I'd like to thank the author, Vivian Rider, for generously providing this copy, but it wasn't in exchange of an honest review. There were no stipulati I'd like to thank the author, Vivian Rider, for generously providing this copy, but it wasn't in exchange of an honest review. There were no stipulations whatsoever. I didn't even request a copy. She approached me simply because I'd expressed a curiosity about her second book. Her generosity seems to be boundless, as she signed it and made it out to my son, alongside a little giraffe doodle. Interesting enough, she didn't even know at the time that Carter loves giraffes, which made this gift even more special. We shall guard it with our hearts, and cherish it forever.
I'd read books to Carter in the past, but that was before he showed any interest in books. It was also before his attention span lasted more than a minute, two minutes tops. Now that he's a thriving three year old (he's three and a half now,) our experience couldn't have been more different. Carter didn't just listen, he stood next to me and "helped" turn the pages. Cara's brief prayer of gratitude captivated us in ways that no other children's book had before, and none have had that honor since. Within the pages, Vivian passionately explores the vast wilderness of the world, as seen from a child's eyes. Also from Cara's perspective is God's beauty and grace, His generosity and spirit. There's a certain innocence there that cannot be explained, denied or seen anywhere else. This is truly a book in its own class.
Literally every page is beautifully illustrated with the utmost precision. These aren't your typical illustrations, either. From cover to cover, the color schemes are bright and breathtaking, and certainly unique and creative. My words on display here can't do the book justice.
I am incredibly impressed, Vivian, and I'm anxious to read and share your other work with Carter. From our family to yours, this is a job well done!...more
D.H. Lawrence's 1926 classic short story, The Rocking Horse Winner pulls at your heartstrings from the get-go and refuses to let go until its tragic D.H. Lawrence's 1926 classic short story, The Rocking Horse Winner pulls at your heartstrings from the get-go and refuses to let go until its tragic culmination. As seen below, the opening paragraph does more than make for an emotional first impression, Lawrence's impressive and somehow beautiful prose sucks you in immediately, making it impossible to put down.
"There was a woman who was beautiful, who started with all the advantages, yet she had no luck. She married for love, and the love turned to dust. She had bonny children, yet she felt they had been thrust upon her, and she could not love them. They looked at her coldly, as if they were finding fault with her. And hurriedly she felt she must cover up some fault in herself. Yet what it was that she must cover up she never knew. Nevertheless, when her children were present, she always felt the centre of her heart go hard. This troubled her, and in her manner she was all the more gentle and anxious for her children, as if she loved them very much. Only she herself knew that at the centre of her heart was a hard little place that could not feel love, no, not for anybody. Everybody else said of her: "She is such a good mother. She adores her children." Only she herself, and her children themselves, knew it was not so. They read it in each other's eyes."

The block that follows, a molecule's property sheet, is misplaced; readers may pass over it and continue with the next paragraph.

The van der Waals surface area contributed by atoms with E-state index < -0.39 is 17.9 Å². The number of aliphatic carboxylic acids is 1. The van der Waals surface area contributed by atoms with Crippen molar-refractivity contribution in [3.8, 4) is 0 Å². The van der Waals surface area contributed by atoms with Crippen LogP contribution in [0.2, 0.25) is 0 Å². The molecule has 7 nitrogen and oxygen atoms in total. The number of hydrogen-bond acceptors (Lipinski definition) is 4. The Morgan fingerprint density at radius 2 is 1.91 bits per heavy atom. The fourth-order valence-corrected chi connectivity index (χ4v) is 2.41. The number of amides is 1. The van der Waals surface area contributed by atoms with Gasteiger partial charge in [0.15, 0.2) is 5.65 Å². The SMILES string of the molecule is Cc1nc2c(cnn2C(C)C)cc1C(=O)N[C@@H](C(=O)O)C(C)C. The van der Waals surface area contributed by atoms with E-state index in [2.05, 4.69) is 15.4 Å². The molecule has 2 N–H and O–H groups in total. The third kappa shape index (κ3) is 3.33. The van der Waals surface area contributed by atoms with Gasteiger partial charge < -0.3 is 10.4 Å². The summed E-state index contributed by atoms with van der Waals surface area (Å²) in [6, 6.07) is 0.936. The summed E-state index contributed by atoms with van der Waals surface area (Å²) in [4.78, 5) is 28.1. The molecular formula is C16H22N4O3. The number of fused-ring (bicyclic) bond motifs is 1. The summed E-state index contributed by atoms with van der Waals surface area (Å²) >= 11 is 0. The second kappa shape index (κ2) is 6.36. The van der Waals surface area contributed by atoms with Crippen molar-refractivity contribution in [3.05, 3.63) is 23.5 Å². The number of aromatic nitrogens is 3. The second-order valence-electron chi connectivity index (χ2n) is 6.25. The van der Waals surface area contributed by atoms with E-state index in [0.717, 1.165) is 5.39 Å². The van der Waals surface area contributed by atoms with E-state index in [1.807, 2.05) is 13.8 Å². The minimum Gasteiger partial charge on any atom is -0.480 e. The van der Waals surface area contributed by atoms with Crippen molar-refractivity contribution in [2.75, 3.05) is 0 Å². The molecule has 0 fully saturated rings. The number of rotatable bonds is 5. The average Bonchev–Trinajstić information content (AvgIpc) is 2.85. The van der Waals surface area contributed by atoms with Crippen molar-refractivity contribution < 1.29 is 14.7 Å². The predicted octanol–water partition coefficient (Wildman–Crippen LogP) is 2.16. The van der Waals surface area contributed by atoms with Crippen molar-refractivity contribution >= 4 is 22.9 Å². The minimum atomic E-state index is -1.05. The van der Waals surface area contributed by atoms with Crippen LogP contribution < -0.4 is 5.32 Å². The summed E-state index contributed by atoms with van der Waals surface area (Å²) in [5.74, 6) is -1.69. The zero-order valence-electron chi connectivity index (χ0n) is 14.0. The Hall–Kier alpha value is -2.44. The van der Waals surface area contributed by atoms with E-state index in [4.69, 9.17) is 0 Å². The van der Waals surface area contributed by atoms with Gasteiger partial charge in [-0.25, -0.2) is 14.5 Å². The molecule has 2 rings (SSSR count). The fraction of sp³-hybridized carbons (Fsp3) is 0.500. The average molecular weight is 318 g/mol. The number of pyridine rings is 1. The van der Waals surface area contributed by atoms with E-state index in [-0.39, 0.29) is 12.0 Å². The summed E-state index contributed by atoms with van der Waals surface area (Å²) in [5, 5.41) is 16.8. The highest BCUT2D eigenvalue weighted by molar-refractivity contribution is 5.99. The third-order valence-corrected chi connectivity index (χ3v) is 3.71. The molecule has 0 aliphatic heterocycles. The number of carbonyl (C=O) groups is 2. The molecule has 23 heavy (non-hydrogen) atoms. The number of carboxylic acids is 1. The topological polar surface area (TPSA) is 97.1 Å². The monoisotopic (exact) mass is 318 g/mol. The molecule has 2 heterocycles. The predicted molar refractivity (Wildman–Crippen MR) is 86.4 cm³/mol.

From there, it only gets better. The dialogue is spot-on, relevant, and lifelike. The pictures that Lawrence delivers to the reader is incredibly vivid, increasingly compelling (I couldn't finish it fast enough, really,) and though there are little details like the protagonist's "uncanny blue eyes" that are emphasized for whatever reason, every word serves a purpose. It never felt verbose or unnecessary. On the contrary, literally every word is essential.
I have no more to say, other than read it for yourself if you haven't. Even if you have (this was a re-read for me,) give it another go, it's totally worth it. ...more
Disclaimer: Jason is a friend of mine, but even if he wasn't, my opinions would stand. The writing is excellent, his characters are finely developed aDisclaimer: Jason is a friend of mine, but even if he wasn't, my opinions would stand. The writing is excellent, his characters are finely developed and there are plenty of twists to keep you guessing. Add to all that a sadistic antagonist who's unlike any I've encountered and you've got a top notch, edge-of-seat paranormal thriller. Not for the faint of heart.
I mentioned the writing, which is refined and precise, but there's one paragraph in particular that I had to include, if only because it has stuck with me in the intervening months since I finished this book. It's been a month. It is not only my favorite passage, but the creativity and uniqueness of it must be commended. Phenomenal writing, Jason!
The house was more bisymmetrical than a human face and sort of looked like one, too. Windows on each side of the front door served as its eyes, gazing upon the outside world while their shutter-lids kept the outside from looking in. The door was its long, flat nose, the stairs its clenched teeth.